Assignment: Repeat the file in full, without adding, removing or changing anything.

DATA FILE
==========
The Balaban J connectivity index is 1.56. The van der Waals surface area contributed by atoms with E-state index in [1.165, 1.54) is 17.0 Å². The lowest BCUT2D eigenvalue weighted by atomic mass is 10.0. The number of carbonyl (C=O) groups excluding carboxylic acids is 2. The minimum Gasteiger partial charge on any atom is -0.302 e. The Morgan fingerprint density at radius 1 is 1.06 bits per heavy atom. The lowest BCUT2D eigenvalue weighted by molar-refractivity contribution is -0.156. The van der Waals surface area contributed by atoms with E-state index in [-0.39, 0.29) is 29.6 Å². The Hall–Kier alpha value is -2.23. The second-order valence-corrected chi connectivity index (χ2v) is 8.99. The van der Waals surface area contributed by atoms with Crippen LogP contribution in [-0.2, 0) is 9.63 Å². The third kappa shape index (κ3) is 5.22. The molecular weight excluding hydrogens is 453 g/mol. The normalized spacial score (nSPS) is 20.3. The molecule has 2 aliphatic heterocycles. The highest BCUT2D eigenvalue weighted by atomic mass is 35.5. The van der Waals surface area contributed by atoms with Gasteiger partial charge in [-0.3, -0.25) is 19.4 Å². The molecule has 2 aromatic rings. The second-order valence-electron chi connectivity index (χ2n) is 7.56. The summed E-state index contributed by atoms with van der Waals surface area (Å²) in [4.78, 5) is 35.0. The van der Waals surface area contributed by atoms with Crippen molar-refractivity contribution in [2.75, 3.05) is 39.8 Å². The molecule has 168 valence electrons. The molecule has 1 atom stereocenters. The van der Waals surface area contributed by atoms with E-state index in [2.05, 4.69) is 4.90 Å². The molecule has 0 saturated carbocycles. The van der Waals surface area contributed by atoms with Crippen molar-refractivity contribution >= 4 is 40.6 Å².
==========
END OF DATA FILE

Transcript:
The Balaban J connectivity index is 1.56. The van der Waals surface area contributed by atoms with E-state index in [1.165, 1.54) is 17.0 Å². The lowest BCUT2D eigenvalue weighted by atomic mass is 10.0. The number of carbonyl (C=O) groups excluding carboxylic acids is 2. The minimum Gasteiger partial charge on any atom is -0.302 e. The Morgan fingerprint density at radius 1 is 1.06 bits per heavy atom. The lowest BCUT2D eigenvalue weighted by molar-refractivity contribution is -0.156. The van der Waals surface area contributed by atoms with E-state index in [-0.39, 0.29) is 29.6 Å². The Hall–Kier alpha value is -2.23. The second-order valence-corrected chi connectivity index (χ2v) is 8.99. The van der Waals surface area contributed by atoms with Crippen LogP contribution in [-0.2, 0) is 9.63 Å². The third kappa shape index (κ3) is 5.22. The molecular weight excluding hydrogens is 453 g/mol. The normalized spacial score (nSPS) is 20.3. The molecule has 2 aliphatic heterocycles. The highest BCUT2D eigenvalue weighted by atomic mass is 35.5. The van der Waals surface area contributed by atoms with Gasteiger partial charge in [-0.3, -0.25) is 19.4 Å². The molecule has 2 aromatic rings. The second-order valence-electron chi connectivity index (χ2n) is 7.56. The summed E-state index contributed by atoms with van der Waals surface area (Å²) in [4.78, 5) is 35.0. The van der Waals surface area contributed by atoms with Crippen molar-refractivity contribution in [2.75, 3.05) is 39.8 Å². The molecule has 168 valence electrons. The molecule has 1 atom stereocenters. The van der Waals surface area contributed by atoms with E-state index in [2.05, 4.69) is 4.90 Å². The molecule has 0 saturated carbocycles. The van der Waals surface area contributed by atoms with Crippen molar-refractivity contribution >= 4 is 40.6 Å².